You Have the Right to a Safe Workplace

Too many workers are killed on the job in the U.S. To combat the risks of more dangerous professions, Congress developed the Occupational Safety and Health Act. Under the act, employees have certain rights—and employers have certain responsibilities—when it comes to a safe and healthy workplace. But unfortunately, many employers cut corners to save costs, and thousands of workers suffer unnecessary hazards as a result.

If you believe your employer has violated the standards of the Occupational Safety and Health Act, contact an experienced lawyer as soon as possible. Maggiano, DiGirolamo & Lizzi have the skills and the experience you need to get the compensation you deserve.

What is OSHA?

OSHA stands for The Occupational Safety and Health Act, which was enacted by Congress to ensure safe and healthy working environments for all working men and women. The act created a federal agency called the Occupational Safety and Health Administration, and it also dictates that each state can run its own safety and health programs (as long as the equivalent state programs are at least as effective as the federal program).

New Jersey and New York both have state programs in place that mirror the Occupational Safety and Health Act.

The act covers employees and employers in all 50 states, except for employees of the state or federal government; federal employees have their own separate section under OSHA, but state and local government employees are only covered in states with OSHA-approved plans. The Occupational Safety and Health Act applies to employees in a wide range of fields, including construction, manufacturing, agriculture, longshoring, organized labor, private education, charity and disaster relief, and medicine.

The Occupational Safety and Health Administration has two functions: to set safety standards and conduct inspections to make sure employers are living up to those standards. The OSHA standards are grouped into four categories—general industry, construction, maritime, and agriculture—and even when OSHA has not set a specific standard for a certain hazard, employers must follow the “general duty” clause; this states that employers are required to provide a place of employment that is free from recognized hazards.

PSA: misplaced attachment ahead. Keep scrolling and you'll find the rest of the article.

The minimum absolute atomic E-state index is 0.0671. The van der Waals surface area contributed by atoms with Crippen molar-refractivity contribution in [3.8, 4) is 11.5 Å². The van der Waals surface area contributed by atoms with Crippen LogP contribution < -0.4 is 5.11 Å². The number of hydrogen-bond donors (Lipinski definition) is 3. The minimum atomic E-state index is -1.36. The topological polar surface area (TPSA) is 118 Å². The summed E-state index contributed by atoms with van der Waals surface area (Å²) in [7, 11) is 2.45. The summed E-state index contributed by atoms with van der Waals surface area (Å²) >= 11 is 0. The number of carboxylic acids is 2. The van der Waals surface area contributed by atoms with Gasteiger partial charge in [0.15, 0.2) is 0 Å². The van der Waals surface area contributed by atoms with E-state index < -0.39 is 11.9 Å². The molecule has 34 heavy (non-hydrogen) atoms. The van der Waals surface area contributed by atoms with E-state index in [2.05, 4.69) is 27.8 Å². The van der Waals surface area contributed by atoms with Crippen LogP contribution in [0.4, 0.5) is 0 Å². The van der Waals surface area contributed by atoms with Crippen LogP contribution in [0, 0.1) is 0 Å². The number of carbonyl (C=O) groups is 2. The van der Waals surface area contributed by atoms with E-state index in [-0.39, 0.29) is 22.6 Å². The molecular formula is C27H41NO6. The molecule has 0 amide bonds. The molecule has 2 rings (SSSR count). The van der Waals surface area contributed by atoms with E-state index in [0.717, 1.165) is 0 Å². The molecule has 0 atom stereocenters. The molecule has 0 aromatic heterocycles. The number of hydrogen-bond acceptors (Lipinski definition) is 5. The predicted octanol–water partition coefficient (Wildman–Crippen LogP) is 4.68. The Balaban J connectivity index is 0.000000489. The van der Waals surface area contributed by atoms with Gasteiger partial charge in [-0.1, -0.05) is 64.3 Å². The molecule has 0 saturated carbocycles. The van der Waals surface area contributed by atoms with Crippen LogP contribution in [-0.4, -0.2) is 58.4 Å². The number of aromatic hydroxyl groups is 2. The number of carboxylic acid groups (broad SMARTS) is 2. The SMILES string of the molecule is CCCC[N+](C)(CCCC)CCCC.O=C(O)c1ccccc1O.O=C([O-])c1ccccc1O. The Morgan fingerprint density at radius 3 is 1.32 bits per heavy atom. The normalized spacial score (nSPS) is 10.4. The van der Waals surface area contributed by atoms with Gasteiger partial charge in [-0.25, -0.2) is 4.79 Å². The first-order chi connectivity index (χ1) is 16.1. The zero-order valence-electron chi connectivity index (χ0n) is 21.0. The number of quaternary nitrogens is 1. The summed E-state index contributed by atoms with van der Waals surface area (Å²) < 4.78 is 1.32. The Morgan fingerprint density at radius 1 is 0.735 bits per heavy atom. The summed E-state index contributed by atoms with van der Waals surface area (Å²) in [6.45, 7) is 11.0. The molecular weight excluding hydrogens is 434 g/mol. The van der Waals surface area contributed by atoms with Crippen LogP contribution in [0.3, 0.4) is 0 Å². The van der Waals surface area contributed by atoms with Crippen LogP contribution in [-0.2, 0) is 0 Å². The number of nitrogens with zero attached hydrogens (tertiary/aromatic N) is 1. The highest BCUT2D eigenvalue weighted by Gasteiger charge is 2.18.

What Rights Do Employees Have Under OSHA?

The Occupational Safety and Health Administration’s primary duty is to protect American workers. Part of that protection is guaranteeing employees certain rights in the workplace.

Under OSHA, employees are entitled to a number of workplace rights, including:

  • Information about safety and health hazards in the workplace
  • The right to request an OSHA inspection if a violation of standards is suspected
  • The right to submit a written request to the National Institute for Occupational Safety and Health for information regarding potentially toxic substances used in the workplace
  • Participation in OSHA workplace inspections
  • Privacy, or the right to have their names withheld from employers if they file a written complaint
  • Refusal to perform work that is unsafe or poses a health risk
  • The right to contest the length of time OSHA allows for correcting violations of standards

What Responsibilities do Employers Have Under OSHA?

Just as OSHA lays out employees’ rights, it sets the standards for employers’ responsibilities. Under OSHA, employers are obligated to:

  • Inform employees of OSHA standards in regard to the workplace.
  • Prominently display information about job-related illnesses and injuries
  • Display the “Job Safety and Health: It’s the Law” poster, which contains information about rights and responsibilities, in a prominent location. States with their own state plans, like New Jersey and New York, have a different poster that employers are required to display.
  • Provide information about any hazardous chemicals used in the workplace.
  • Provide adequate safety equipment to their employees.